Tips for a smooth canal Tran­sit

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Keep decks clear. Move or stow items

to keep the area around bow and stern cleats as clear as pos­si­ble.

En­sure all fair­leads are fair to start. Re-lead­ing takes time you may not have if cur­rents start spin­ning the raft.

Stern lines took the most load. Con­sider running them to a cock­pit winch with the stern cleat as a guide to pro­vide bet­ter con­trol and me­chan­i­cal ad­van­tage.

Prep line han­dlers well. Hold a crew meet­ing. Make sure they un­der­stand how crit­i­cal it is to be alert: they should not ex­pect to use a Gopro or post on so­cial me­dia dur­ing tran­sit.

Re­peat in­struc­tions from the ad­viser. It con­firms you have heard and are re­spond­ing to the ac­tion called for. It may serve to clar­ify the ad­viser’s in­ten­tions when is­su­ing rapid in­struc­tions.

En­gage your ad­viser. Talk through ma­noeu­vres in ad­vance, ask­ing for clar­i­fi­ca­tion on next steps and understanding ac­tions they will want you to take be­fore they need to hap­pen.

PAY AT­TEN­TION! The lead ad­viser (who is not nec­es­sar­ily on your boat) may call for rapid en­gine and/or steer­ing changes. the Pa­cific side locks. This was the long­est part of the tran­sit, a time for us to re­lax and en­joy a meal. March is dry sea­son; we could re­lax in the cock­pit for this part of the jour­ney, learn­ing from our ad­viser about his ex­pe­ri­ences and ap­pre­ci­at­ing the sights: our his­tory buffs an­tic­i­pated see­ing the crane named Ti­tan that was taken as a Sec­ond World War prize, and the an­i­mal lovers aboard worked at spot­ting birds, mon­keys, and croc­o­diles (a 3m croc swam along­side us in the Cule­bra Cut).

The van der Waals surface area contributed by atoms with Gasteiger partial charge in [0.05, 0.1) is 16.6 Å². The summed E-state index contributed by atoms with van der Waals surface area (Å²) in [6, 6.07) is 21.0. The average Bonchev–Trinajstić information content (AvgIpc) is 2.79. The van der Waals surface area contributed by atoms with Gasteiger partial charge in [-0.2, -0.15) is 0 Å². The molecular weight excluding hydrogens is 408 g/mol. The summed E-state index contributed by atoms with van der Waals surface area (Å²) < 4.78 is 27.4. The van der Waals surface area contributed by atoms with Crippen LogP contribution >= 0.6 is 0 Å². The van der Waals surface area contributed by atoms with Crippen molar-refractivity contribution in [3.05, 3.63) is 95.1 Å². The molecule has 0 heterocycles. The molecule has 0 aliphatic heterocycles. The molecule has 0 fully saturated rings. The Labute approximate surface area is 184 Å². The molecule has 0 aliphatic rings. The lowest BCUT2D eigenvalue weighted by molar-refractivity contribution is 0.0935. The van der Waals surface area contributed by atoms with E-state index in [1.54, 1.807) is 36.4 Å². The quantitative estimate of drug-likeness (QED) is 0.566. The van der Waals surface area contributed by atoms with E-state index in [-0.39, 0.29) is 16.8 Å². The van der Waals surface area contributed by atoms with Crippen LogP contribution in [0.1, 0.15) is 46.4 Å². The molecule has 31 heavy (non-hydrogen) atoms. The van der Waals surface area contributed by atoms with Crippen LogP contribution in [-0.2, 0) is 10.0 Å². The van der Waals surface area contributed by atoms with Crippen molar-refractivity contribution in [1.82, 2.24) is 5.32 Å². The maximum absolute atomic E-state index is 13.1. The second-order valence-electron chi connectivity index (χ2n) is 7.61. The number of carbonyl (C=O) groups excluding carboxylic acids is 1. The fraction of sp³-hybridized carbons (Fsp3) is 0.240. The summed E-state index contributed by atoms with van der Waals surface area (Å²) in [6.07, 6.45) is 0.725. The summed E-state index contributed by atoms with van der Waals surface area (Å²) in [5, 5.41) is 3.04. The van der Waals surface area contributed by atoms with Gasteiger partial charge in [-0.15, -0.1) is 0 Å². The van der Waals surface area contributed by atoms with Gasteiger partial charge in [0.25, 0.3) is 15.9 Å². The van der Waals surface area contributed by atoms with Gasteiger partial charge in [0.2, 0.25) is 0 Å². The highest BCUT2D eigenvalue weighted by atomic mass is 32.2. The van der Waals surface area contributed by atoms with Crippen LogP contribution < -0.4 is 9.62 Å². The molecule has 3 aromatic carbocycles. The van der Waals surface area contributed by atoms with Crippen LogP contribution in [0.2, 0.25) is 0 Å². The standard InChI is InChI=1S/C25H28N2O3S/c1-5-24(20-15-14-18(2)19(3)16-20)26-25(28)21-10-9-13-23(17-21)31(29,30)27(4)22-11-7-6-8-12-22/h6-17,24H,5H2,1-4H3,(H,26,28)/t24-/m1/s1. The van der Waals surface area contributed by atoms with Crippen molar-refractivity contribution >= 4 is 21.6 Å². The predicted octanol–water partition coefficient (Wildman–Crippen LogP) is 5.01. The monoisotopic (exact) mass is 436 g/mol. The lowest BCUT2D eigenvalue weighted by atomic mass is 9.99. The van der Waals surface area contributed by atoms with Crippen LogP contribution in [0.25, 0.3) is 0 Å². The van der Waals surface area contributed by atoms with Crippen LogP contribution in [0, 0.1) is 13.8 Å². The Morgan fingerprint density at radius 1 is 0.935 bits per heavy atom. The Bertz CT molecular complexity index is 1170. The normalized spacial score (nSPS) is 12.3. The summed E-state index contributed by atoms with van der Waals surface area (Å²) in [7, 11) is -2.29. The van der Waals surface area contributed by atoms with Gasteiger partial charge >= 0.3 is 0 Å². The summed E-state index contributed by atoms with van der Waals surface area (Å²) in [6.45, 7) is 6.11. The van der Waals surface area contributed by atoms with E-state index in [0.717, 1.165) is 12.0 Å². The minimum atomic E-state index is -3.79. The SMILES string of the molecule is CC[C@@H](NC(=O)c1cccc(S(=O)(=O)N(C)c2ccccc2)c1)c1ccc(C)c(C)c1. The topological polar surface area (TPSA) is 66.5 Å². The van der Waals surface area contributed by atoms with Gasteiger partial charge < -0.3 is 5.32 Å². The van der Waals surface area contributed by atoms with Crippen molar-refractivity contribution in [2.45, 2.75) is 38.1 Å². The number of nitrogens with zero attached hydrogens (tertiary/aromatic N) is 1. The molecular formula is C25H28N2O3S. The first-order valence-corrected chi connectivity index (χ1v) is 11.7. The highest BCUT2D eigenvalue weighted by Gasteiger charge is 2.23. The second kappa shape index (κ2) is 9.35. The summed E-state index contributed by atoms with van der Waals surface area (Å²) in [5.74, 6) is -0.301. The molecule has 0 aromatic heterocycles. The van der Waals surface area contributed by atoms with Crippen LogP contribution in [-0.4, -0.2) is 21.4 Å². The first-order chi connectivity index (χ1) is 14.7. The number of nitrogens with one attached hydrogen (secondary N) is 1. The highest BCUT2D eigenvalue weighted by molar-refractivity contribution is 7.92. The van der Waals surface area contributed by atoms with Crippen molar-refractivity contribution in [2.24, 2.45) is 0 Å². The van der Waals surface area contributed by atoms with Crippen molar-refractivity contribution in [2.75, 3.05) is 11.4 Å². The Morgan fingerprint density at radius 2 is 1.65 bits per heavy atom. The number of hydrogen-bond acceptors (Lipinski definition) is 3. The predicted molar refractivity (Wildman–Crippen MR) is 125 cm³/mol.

The ad­viser isn’t the captain – you’re still re­spon­si­ble for boat and crew –but our num­ber one take­away to tran­sit safely is that it’s es­sen­tial to work tightly with the ad­viser. They un­der­stand the lock con­di­tions: some in­struc­tions may seem odd, like directions to turn the boat to point to­wards a lock wall, but it’s for a rea­son. There could be a four-knot cur­rent de­flected by the wall, and their goal is to pre­vent the raft from spin­ning out.

Leav­ing the Mi­raflo­res locks be­hind, Totem mo­tored to­wards the Bridge of the Amer­i­cas and the Pa­cific Ocean. This marked our re­turn to the body of wa­ter where our jour­ney be­gan, the last leg of our cir­cum­nav­i­ga­tion, and the fi­nal weeks aboard as a fam­ily of five be­fore our el­dest heads for col­lege. A mo­men­tous event, suit­ably wit­nessed by a mon­u­men­tal cre­ation.

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